Innovative Health Solutions: Supports the West Marin Food Systems Collaborative.

Marin Advocates Network: Brings together service providers across Marin to minimize duplication of services, maximize efficacy of the services.

Marin Community College District: A collaborative among College of Marin, Novato Unified School District and 10,000 Degrees to provide the COMPASS program to all three high schools in Novato, providing low income and students of color and their families with targeted supports.

Marin Promise Partnership: A county-wide collaborative focused on education equity.

San Geronimo Valley Community Center: Expansion of the infrastructure between local CRT (Community Resilience Team) zones (Canal, Marin City, Novato & West Marin) to create a unified brand and operations.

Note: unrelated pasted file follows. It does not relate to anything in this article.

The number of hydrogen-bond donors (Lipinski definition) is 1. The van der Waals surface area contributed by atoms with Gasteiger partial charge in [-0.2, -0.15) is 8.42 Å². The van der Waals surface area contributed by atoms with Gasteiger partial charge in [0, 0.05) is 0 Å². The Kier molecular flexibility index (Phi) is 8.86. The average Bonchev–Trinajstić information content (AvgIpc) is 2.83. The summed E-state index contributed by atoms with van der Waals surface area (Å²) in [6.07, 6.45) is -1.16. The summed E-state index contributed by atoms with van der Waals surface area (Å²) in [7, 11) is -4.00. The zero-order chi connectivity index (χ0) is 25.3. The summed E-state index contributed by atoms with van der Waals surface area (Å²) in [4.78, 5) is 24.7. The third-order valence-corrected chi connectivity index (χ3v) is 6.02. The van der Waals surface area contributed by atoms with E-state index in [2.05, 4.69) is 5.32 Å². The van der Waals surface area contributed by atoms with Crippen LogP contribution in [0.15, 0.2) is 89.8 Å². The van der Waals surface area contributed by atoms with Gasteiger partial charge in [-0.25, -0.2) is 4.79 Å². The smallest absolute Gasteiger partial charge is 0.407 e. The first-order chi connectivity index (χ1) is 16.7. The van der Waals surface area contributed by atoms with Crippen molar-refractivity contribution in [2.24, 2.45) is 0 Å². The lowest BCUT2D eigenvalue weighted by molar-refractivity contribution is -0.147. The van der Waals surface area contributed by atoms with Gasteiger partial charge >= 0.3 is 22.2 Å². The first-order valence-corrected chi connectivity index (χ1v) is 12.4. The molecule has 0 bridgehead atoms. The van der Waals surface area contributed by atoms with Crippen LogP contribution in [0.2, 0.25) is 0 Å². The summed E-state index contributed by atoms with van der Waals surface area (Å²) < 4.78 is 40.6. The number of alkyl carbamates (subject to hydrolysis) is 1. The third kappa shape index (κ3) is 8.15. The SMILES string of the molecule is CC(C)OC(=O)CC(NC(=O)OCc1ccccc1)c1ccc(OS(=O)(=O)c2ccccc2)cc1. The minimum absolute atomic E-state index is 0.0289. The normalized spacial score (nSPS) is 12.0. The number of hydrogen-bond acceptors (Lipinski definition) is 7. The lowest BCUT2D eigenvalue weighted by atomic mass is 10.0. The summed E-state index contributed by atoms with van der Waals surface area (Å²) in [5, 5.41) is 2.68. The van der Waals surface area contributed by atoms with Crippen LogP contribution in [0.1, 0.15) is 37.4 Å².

Sausalito Marin City School District: A collaborative to build shared power and voice for African American families, through engagements and trainings.

Youth in Arts Inc.: A collaborative to expand equitable access in arts education for Marin's TK-5th grade students.

Call for Proposals

Learn about the RFP we distributed for the Community Power Initiative, click here.

Learn More

For questions regarding this initiative, please contact

Shirin Vakharia

Senior Program Director